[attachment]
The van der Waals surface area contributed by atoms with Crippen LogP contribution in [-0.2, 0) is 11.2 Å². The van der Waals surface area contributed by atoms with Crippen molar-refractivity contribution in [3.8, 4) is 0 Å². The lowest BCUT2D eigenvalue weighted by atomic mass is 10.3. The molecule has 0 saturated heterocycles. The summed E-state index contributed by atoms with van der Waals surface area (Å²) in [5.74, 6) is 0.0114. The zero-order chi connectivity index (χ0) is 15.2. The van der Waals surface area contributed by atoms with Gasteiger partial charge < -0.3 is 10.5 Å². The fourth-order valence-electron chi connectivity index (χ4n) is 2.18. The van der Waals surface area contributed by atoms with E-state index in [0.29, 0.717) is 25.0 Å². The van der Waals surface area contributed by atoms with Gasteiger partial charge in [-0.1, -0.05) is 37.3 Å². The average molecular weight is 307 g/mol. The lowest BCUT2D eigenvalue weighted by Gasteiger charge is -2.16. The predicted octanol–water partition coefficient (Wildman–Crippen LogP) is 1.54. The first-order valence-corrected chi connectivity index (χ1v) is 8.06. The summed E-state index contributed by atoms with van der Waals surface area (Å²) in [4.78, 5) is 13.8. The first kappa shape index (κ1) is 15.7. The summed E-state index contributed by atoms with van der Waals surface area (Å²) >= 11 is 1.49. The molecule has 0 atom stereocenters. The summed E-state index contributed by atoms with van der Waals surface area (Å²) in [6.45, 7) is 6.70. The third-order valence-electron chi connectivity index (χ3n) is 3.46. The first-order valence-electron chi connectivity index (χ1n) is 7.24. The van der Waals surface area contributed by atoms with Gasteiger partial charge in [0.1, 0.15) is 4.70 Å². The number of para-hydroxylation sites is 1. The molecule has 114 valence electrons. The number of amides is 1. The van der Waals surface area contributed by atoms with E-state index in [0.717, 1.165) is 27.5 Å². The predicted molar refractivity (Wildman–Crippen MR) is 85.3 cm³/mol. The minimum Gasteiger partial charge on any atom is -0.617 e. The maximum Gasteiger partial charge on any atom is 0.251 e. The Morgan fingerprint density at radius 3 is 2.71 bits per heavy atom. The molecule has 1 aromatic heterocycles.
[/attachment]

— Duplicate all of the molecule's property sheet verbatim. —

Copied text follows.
The van der Waals surface area contributed by atoms with Crippen LogP contribution in [-0.2, 0) is 11.2 Å². The van der Waals surface area contributed by atoms with Crippen molar-refractivity contribution in [3.8, 4) is 0 Å². The lowest BCUT2D eigenvalue weighted by atomic mass is 10.3. The molecule has 0 saturated heterocycles. The summed E-state index contributed by atoms with van der Waals surface area (Å²) in [5.74, 6) is 0.0114. The zero-order chi connectivity index (χ0) is 15.2. The van der Waals surface area contributed by atoms with Gasteiger partial charge < -0.3 is 10.5 Å². The fourth-order valence-electron chi connectivity index (χ4n) is 2.18. The van der Waals surface area contributed by atoms with E-state index in [0.29, 0.717) is 25.0 Å². The van der Waals surface area contributed by atoms with Gasteiger partial charge in [-0.1, -0.05) is 37.3 Å². The average molecular weight is 307 g/mol. The lowest BCUT2D eigenvalue weighted by Gasteiger charge is -2.16. The predicted octanol–water partition coefficient (Wildman–Crippen LogP) is 1.54. The first-order valence-corrected chi connectivity index (χ1v) is 8.06. The summed E-state index contributed by atoms with van der Waals surface area (Å²) in [4.78, 5) is 13.8. The first kappa shape index (κ1) is 15.7. The summed E-state index contributed by atoms with van der Waals surface area (Å²) >= 11 is 1.49. The molecule has 0 atom stereocenters. The summed E-state index contributed by atoms with van der Waals surface area (Å²) in [6.45, 7) is 6.70. The third-order valence-electron chi connectivity index (χ3n) is 3.46. The first-order valence-electron chi connectivity index (χ1n) is 7.24. The van der Waals surface area contributed by atoms with Gasteiger partial charge in [0.1, 0.15) is 4.70 Å². The number of para-hydroxylation sites is 1. The molecule has 114 valence electrons. The number of amides is 1. The van der Waals surface area contributed by atoms with E-state index in [0.717, 1.165) is 27.5 Å². The predicted molar refractivity (Wildman–Crippen MR) is 85.3 cm³/mol. The minimum Gasteiger partial charge on any atom is -0.617 e. The maximum Gasteiger partial charge on any atom is 0.251 e. The Morgan fingerprint density at radius 3 is 2.71 bits per heavy atom. The molecule has 1 aromatic heterocycles.